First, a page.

You’ll find codfish prepared in myriad ways, from baked, barbecued, canned, fried, served with potatoes, rice, and other variations.
One of the most popular ways locals enjoy bacalhau is eating them fried as cod fish cakes. In the north of Portugal they are known as bolinhos de bacalhau and pasteis de bacalhau everywhere else.
These little bites are delicious.The recipe calls for a heavy presence of cod and mashed potatoes, as well as plenty of parsley, onions and eggs.
We enjoyed them hot as appetizers or starters.
If you are looking for simple Porto food to nibble on, get these tasty and flavorful cod fish cakes.
5- Pasteis de Chaves – Puff Pastry with EU Protection
The one and only “original” Pasteis de Chaves
This puff pastry was a personal favorite and one of the best things to eat in Porto. Pasteis de Chaves (Pastel de Chaves) is a half-moon shaped pastry, traditionally stuffed with minced veal.
This puff pastry is a specialty from the city of “Chaves” in the north of Portugal, close to the border of Spain. It is now classified as a product with Protected Geographical Indication.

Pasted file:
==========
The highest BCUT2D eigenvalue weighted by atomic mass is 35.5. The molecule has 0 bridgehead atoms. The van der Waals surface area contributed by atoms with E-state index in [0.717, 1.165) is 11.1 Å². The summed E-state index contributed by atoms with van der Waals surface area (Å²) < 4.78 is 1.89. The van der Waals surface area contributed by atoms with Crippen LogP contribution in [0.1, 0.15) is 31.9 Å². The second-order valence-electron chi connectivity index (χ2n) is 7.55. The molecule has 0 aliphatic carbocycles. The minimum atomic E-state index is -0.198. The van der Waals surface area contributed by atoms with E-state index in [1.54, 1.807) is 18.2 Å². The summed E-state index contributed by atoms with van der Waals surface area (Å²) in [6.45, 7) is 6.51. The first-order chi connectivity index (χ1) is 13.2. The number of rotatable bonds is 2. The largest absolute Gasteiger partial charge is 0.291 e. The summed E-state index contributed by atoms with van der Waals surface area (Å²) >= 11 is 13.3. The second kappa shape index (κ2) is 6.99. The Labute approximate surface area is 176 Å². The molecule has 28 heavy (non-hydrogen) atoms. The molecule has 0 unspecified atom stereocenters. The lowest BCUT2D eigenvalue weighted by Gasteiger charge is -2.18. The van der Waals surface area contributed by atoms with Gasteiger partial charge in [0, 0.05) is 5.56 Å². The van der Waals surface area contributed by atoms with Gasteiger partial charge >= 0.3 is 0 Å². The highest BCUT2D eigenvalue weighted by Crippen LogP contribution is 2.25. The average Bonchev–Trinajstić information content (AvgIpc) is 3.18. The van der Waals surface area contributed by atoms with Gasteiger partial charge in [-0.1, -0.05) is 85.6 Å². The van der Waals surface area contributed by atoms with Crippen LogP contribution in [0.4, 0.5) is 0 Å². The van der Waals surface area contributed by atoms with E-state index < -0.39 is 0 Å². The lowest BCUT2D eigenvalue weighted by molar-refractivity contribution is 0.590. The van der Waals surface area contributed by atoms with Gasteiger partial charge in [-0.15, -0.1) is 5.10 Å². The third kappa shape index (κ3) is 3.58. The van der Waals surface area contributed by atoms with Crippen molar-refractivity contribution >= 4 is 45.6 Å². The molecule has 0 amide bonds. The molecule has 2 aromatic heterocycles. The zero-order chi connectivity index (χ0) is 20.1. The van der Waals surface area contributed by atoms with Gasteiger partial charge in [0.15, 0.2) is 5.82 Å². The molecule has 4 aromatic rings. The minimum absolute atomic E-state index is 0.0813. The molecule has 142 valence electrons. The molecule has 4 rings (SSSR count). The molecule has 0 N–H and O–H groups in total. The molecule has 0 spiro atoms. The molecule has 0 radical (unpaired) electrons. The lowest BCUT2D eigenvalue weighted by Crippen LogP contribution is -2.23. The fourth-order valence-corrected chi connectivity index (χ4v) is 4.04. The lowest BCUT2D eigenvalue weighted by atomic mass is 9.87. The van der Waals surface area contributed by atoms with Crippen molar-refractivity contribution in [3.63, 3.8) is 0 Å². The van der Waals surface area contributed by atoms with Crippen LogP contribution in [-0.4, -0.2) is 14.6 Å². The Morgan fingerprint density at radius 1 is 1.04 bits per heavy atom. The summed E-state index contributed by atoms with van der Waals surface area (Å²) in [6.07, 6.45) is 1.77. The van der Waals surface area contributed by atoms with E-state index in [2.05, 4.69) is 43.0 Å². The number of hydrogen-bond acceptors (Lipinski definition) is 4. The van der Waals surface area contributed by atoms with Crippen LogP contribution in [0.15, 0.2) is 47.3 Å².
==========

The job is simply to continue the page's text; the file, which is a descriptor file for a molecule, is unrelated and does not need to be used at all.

This means they can only be called Pastéis de Chaves if made in Chaves.
Fluffy and delicious Pasteis de Chaves
The story of the pastry goes back to 1862.
A saleswoman is said to have traveled through theTrás-os-Montes province with a basket of weirdly shaped pastries. The “flavienses” (people from Chaves) loved them, but there were not enough for everyone.
The founder of a local pastry store, Casa do Antigo Pasteleiro, purchased the recipe and started producing them.
The rest, as they say, is history.
This pastry has grown in popularity throughout Portugal to the point of becoming protected.
6 – Broa de Avintes – The Must Eat Bread in Porto
Thick and dense Broa de Avintes local Porto bread
Broa de Avintes is one of the most famous breads in Porto. It hails from Avintes, a small town on the other side of the Douro River, near Porto.
This bread is a very dense, dark brown in color and widely eaten on local tables in the northern part of the country.
Bread is an important staple in Portuguese cuisine and each region has their own local version.
The Broa de Avintes bread is quite unique with its coarse crumbs and distinctive flavor.
It looks similar to and is as dense as a heavy banana cake, without the sugar.